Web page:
"Hanley Hall realizes a long-term goal of bringing together in a central location human development and family studies faculty, staff and colleagues; associated research centers; and the Miller Child Development Laboratory School," said Christine Ladisch, dean of the College of Health and Human Sciences. "The facility will play a major role in accommodating a broad spectrum of collaborative and applied research focusing on issues concerning children, families and aging."
The Military Family Research Institute is part of the Center for Families, which supports research and works with educators, human service professionals, employers and policymakers to promote family issues. The institute continues to be acknowledged by officials in Washington, D.C., for its work that focuses on improving the quality of life for military and veteran families. The Center for Families is housed in the adjacent Fowler Hall, and many faculty from the Department of Human Development and Family Studies are part of the center.
"Faculty in human development and family studies focus on a variety of research questions, including how personality traits affect individuals' health over the lifespan, methods to promote the literacy of preschool children, and how relationships can affect a patient's management of a chronic disease," said Doran French, professor and head of the Department of Human Development and Family Studies. "Other professors are working to improve the standards for preschool education in Indiana, researching how adolescent siblings affect each other's behaviors and attitudes, and exploring how young children deal with emotional stress."
Those studying and teaching early childhood education also work closely with the Miller Child Development Laboratory School. The Millers, of Lafayette, Ind., gave a leadership gift to the Purdue Child Care Program in 2005 to support the laboratory school.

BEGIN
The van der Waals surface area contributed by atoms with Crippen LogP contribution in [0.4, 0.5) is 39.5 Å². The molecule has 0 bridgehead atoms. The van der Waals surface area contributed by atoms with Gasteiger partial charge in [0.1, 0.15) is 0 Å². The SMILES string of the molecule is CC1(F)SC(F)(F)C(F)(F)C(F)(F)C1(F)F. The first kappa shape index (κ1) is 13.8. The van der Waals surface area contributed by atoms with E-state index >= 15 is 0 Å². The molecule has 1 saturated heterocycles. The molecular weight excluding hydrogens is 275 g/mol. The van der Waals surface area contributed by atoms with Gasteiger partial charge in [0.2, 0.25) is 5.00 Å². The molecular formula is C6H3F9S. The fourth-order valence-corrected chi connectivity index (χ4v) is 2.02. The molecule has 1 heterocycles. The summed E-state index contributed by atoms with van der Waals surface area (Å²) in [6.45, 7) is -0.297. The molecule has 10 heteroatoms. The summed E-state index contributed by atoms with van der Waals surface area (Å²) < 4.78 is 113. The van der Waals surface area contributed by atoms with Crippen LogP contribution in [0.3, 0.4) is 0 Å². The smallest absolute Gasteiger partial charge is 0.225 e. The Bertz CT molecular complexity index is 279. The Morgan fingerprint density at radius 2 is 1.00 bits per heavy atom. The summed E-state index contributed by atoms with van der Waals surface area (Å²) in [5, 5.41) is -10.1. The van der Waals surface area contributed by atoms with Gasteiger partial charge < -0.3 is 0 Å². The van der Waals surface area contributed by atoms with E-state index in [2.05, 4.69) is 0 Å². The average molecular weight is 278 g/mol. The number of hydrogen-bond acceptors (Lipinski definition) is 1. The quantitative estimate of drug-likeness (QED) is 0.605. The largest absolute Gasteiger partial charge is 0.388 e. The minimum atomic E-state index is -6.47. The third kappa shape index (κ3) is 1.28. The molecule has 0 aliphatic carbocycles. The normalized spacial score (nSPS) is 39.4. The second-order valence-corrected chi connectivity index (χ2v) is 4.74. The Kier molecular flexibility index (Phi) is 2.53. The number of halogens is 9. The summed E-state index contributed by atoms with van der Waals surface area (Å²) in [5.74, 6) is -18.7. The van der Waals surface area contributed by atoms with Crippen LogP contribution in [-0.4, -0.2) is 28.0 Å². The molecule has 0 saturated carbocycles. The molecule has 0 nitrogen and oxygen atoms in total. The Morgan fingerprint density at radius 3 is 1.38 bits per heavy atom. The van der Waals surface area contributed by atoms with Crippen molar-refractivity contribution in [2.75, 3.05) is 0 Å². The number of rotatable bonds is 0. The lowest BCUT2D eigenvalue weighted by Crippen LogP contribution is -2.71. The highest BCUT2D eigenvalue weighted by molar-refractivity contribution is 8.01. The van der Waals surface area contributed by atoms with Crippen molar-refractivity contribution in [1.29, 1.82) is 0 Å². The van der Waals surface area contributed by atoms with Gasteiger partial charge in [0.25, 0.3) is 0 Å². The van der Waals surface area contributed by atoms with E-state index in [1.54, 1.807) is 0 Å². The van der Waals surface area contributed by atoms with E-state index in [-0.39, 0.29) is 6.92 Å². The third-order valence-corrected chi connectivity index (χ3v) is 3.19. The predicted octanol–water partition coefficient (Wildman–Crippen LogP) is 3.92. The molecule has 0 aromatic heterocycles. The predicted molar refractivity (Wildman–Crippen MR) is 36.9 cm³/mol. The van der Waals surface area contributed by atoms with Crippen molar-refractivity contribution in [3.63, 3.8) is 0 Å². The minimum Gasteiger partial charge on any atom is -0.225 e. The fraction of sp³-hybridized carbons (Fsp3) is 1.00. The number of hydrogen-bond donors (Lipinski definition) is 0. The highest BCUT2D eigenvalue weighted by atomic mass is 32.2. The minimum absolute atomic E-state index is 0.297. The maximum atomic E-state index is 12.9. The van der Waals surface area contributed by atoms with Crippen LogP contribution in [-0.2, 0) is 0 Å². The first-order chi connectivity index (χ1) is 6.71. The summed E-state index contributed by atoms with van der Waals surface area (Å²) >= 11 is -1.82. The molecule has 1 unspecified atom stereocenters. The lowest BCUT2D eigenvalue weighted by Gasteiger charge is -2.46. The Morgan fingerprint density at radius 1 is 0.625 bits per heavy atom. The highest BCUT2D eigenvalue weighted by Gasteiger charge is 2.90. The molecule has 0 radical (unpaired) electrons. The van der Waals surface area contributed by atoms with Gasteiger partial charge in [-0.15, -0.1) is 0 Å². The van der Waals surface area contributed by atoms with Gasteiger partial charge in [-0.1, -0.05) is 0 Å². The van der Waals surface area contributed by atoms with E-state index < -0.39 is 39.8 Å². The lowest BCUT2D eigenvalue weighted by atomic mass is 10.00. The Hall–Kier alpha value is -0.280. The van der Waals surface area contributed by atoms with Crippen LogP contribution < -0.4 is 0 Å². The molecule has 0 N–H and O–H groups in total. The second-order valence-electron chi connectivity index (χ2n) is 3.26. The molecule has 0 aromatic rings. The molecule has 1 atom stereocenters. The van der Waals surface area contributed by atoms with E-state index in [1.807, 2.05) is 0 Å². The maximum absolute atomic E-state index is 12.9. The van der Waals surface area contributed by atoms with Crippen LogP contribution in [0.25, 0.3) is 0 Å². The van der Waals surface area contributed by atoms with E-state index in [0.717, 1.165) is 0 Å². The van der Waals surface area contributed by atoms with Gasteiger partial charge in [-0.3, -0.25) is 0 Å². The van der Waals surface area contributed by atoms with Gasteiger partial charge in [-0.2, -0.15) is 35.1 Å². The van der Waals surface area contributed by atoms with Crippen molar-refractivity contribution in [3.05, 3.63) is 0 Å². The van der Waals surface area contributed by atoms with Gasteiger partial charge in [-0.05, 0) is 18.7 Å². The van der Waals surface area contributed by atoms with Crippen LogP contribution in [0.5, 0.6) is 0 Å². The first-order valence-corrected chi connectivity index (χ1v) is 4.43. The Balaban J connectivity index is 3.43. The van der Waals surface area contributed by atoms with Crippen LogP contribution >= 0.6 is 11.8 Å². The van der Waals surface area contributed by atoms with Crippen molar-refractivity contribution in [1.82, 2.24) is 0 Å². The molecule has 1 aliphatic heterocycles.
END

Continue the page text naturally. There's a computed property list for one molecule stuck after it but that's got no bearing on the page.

The Miller Child Development Laboratory School is a combined preschool and all-day child care program. It serves 66 children six weeks to 5 years old in the all-day program and 48 children ages 2-5 in the half-day preschool program. The lab school also is a learning environment for Purdue students in the department's early childhood education program who can observe classrooms, gain practicum experience and conduct research.
The Center on Aging and the Life Course involves 50 faculty and 30 graduate students from more than 20 departments representing multiple colleges.
"The Center on Aging and the Life Course, which focuses on research and education related to aging, is one of Purdue's strong interdisciplinary efforts that includes faculty and graduate students from seven different colleges," Ladisch said.
The College of Health and Human Sciences is home to the departments of Consumer Sciences and Retailing; Health and Kinesiology; Human Development and Family Studies; Nutrition Science; Psychological Sciences; and Speech, Language and Hearing Sciences, as well as the schools of Nursing, Health Sciences, and Hospitality and Tourism Management.
There are more than 4,700 undergraduate majors and 506 graduate students in the college and 207 faculty members.
Writer: Amy Patterson Neubert, 765-494-9723, firstname.lastname@example.org
Sources: France A. Córdova, email@example.com
Christine Ladisch, 765-494-8210, firstname.lastname@example.org
Doran French, 765-494-9511, email@example.com